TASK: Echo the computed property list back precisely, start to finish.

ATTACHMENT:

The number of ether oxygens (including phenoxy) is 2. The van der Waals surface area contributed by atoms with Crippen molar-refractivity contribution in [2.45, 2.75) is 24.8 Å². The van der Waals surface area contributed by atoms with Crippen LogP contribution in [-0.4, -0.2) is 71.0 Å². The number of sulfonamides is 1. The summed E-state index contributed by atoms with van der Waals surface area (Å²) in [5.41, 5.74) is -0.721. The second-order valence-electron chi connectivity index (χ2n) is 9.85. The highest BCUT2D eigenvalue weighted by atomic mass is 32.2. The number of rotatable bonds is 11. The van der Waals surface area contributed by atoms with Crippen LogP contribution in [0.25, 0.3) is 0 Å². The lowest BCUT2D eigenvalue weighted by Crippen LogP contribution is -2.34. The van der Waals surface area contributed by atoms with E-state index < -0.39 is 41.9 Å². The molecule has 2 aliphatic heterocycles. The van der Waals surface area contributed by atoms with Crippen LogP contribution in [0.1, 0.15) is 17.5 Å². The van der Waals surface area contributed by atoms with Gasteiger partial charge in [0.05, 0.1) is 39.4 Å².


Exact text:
The number of ether oxygens (including phenoxy) is 2. The van der Waals surface area contributed by atoms with Crippen molar-refractivity contribution in [2.45, 2.75) is 24.8 Å². The van der Waals surface area contributed by atoms with Crippen LogP contribution in [-0.4, -0.2) is 71.0 Å². The number of sulfonamides is 1. The summed E-state index contributed by atoms with van der Waals surface area (Å²) in [5.41, 5.74) is -0.721. The second-order valence-electron chi connectivity index (χ2n) is 9.85. The highest BCUT2D eigenvalue weighted by atomic mass is 32.2. The number of rotatable bonds is 11. The van der Waals surface area contributed by atoms with Crippen LogP contribution in [0.25, 0.3) is 0 Å². The lowest BCUT2D eigenvalue weighted by Crippen LogP contribution is -2.34. The van der Waals surface area contributed by atoms with E-state index < -0.39 is 41.9 Å². The molecule has 2 aliphatic heterocycles. The van der Waals surface area contributed by atoms with Crippen LogP contribution in [0.1, 0.15) is 17.5 Å². The van der Waals surface area contributed by atoms with Gasteiger partial charge in [0.05, 0.1) is 39.4 Å².